UK rivers at risk of drying out
28 April 2010
With climate change increasingly affecting supplies, and the growing population demanding more water than ever, Britain’s rivers are under serious threat. Our new report highlights the urgent action needed.
All the water we use is taken from the natural environment. Many UK rivers are below their usual levels for the time of year – and for some of them the future is not looking bright. WWF-UK has launched a new report called Riverside Tales, which explores the worrying prospects for some of the UK’s unique chalk streams.
River wildlife such as water voles, otters, salmon and kingfishers are already at risk because too much water is being taken from waterways. Ecosystems in a third of all our river catchments are under threat. Reducing the amount of water we all use has never been more important.
Our report calls for a consistent and sustainable approach to managing water use. For instance, although every water company is now obliged to be efficient, the licensing rules that should protect our rivers are out of date and don’t reflect their current needs.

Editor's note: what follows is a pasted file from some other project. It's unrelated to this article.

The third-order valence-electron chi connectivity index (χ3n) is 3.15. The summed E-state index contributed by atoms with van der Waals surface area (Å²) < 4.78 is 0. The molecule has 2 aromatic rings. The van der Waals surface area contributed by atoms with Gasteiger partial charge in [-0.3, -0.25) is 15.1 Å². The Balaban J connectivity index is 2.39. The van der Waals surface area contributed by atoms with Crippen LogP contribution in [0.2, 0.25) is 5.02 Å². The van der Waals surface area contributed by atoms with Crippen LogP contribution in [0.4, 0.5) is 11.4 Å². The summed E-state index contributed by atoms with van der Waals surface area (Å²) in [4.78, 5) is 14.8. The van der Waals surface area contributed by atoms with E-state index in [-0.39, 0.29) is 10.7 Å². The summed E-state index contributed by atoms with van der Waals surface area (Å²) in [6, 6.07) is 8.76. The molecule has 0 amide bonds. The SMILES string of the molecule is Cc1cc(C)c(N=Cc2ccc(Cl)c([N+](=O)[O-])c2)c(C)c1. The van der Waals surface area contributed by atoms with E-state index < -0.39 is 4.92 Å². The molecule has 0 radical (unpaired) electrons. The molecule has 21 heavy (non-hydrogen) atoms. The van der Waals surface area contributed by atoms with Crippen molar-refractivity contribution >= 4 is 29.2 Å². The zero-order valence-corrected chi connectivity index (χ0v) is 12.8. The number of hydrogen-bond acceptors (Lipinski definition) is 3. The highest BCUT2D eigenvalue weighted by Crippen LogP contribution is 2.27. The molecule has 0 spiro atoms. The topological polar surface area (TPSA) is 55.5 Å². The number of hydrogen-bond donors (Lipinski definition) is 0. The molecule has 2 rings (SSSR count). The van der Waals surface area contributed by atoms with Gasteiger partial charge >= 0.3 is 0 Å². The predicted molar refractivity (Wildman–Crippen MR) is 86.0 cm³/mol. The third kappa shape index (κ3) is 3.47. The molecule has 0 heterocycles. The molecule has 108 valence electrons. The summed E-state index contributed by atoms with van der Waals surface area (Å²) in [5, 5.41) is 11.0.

The state of our chalk streams
The report focuses on the different fortunes of the Itchen in Hampshire, the upper Kennet in Wiltshire and the tributary rivers of the Upper Lee – the Mimram and the Beane in Hertfordshire – which offer lessons for rivers around the country.
The future looks brightest for the Itchen - home to many protected and increasingly rare native species such as the white-clawed crayfish and southern damselfly. Over the next five years the Environment Agency and the local water company are planning to install water meters throughout the region to help reduce water use and keep millions of litres of water in the river.
Unfortunately the same can’t be said for the others. Despite the Environment Agency and water companies agreeing to reduce over-abstraction, funding has not yet been secured to make this happen. There are no plans to significantly reduce the amount of water people use, even though water consumption around the Mimram and the Beane rivers is one of the highest in the country.
We want all damaging abstraction licences to be amended or revoked by 2020. It will take strong leadership on all sides – the government must work with regulators, water companies and local communities to stop our rivers from drying out and protect our native wildlife.